While we have some resources that other schools lack, it is the human resources that truly matter."
– Antoinette Bienemy
Additionally, teachers in these schools have limited time to learn from their colleagues. The system does not provide "duty-free" lunches, which means that elementary teachers must supervise their students during lunchtime. For the most part, teachers only have a 45-minute weekly meeting to discuss with other teachers in their grade level. Principal Collins believes that this is not sufficient time for collaboration.
Efforts have been made to improve the working conditions in such schools. As part of a desegregation consent decree, urban schools in East Baton Rouge Parish receive funding for classroom computers and additional staff members like counselors and parent liaisons. Delmont’s principal, Antoinette Bienemy, acknowledges that they have some resources that other schools don’t, but emphasizes that it is the human resources that truly matter. Bienemy believes that smaller class sizes would be the most effective way to attract and support teachers in high-need schools. In her ideal world, no teacher would have to start their career in a high-need school, and class sizes would not exceed 18 students. However, at Delmont, there is a new teacher with 28 students in her class.
Superintendent Wilcox admits that his options are limited. The previous year, the system underwent budget cuts and may face further reductions. Some community leaders are advocating for bonuses for teachers in inner-city schools, but Wilcox is skeptical about the availability of funds. He also questions whether compensation alone addresses the core issues. Wilcox’s system has taken a different approach based on perceptions of the work being asked of teachers. For the past 12 years, East Baton Rouge has partnered with Teach For America to recruit non-education majors from selective colleges, provide them with intensive summer training, and place them in teaching positions at disadvantaged schools for at least two years. Recently, the district has also contracted with Teach For America’s consulting arm, the New Teacher Project, to establish Teach Baton Rouge. This program recruits local individuals who want to switch careers to become teachers. Out of the 500 teachers hired by the district in the recent fall, 75 came from one of these two programs. The idea is simple: if traditional teacher preparation programs are not producing enough graduates willing to work in high-need schools, then the field should be opened up to those who do. However, the extent to which this is a solution remains uncertain. The fast-track programs for teacher preparation still leave many schools with high-needs students with inexperienced teachers. Additionally, 60% of Teach For America recruits leave the profession after their two-year commitment, which perpetuates the revolving door phenomenon. Nevertheless, administrators at many high-need schools believe that these recruits are an improvement compared to the past when they had to hire applicants without even an initial teaching credential. Vera Dunbar, the principal at Eden Park Elementary School, near Greenville Elementary, acknowledges that Teach For America and Teach Baton Rouge have brought positive changes. She commends their dedication and willingness to learn. Some new teachers, like Josh Gerber, a Teach For America recruit teaching 5th grade at Greenville, understand the dilemma. While Gerber wouldn’t want to work at a more affluent school, he recognizes the downsides of the situation. As an idealistic 2002 graduate from Colby College in Maine, he sees both the benefits and challenges of teaching in high-need schools.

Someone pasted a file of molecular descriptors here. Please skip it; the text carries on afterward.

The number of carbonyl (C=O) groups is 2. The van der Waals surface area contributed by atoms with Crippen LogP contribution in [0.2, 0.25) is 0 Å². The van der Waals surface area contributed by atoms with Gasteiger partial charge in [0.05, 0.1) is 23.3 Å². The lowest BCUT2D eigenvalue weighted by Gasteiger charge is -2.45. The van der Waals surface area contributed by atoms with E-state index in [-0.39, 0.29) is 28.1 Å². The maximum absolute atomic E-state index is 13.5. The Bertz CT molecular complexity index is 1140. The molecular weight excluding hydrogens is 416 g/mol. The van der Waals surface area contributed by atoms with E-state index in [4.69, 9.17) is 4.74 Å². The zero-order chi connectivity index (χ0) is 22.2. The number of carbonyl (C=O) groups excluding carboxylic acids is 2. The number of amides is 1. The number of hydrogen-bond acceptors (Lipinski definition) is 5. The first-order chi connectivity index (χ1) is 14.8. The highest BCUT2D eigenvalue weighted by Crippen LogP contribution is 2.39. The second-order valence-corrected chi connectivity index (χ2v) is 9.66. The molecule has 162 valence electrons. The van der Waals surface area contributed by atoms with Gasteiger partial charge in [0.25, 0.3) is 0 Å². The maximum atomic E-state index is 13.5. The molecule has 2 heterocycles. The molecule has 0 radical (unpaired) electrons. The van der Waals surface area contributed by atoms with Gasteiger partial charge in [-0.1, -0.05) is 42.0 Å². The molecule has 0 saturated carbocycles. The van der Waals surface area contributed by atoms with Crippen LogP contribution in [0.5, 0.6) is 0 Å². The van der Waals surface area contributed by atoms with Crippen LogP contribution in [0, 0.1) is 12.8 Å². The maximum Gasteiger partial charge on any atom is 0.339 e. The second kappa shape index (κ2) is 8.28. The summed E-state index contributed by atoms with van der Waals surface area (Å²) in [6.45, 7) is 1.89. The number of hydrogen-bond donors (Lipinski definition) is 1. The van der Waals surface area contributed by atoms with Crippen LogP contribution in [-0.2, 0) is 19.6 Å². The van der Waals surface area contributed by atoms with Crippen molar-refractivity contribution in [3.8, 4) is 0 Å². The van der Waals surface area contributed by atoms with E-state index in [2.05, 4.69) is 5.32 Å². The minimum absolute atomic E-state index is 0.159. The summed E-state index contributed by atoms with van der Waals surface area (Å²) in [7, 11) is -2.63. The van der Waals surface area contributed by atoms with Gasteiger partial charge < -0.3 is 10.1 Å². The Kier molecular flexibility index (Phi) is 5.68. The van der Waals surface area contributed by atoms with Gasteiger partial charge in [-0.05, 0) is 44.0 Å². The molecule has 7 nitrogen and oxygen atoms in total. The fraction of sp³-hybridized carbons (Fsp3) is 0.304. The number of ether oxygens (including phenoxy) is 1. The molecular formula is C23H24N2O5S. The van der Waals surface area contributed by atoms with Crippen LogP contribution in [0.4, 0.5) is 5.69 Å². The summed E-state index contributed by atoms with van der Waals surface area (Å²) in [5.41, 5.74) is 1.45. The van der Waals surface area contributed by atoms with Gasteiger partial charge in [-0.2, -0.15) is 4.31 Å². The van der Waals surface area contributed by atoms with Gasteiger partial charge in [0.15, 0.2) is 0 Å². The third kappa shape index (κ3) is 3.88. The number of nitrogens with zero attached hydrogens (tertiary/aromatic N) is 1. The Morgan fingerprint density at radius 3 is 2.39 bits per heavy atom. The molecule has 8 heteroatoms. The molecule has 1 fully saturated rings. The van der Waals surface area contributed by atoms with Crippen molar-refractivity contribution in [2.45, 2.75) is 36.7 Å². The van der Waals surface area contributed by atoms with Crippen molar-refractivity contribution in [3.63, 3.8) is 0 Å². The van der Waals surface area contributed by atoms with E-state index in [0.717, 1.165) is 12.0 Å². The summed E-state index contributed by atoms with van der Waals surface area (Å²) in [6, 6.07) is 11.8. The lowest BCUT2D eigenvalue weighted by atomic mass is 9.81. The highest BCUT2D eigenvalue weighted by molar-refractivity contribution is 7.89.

In all honesty, I find it regrettable that these students are assigned the most inexperienced educators. Allocating the newest teachers to disadvantaged schools inadvertently disadvantages the children," remarks Gerber, his dark bangs revealing a few strands of gray hair. "Although I aspire to become a capable teacher, I acknowledge that I still have room for growth before reaching that point."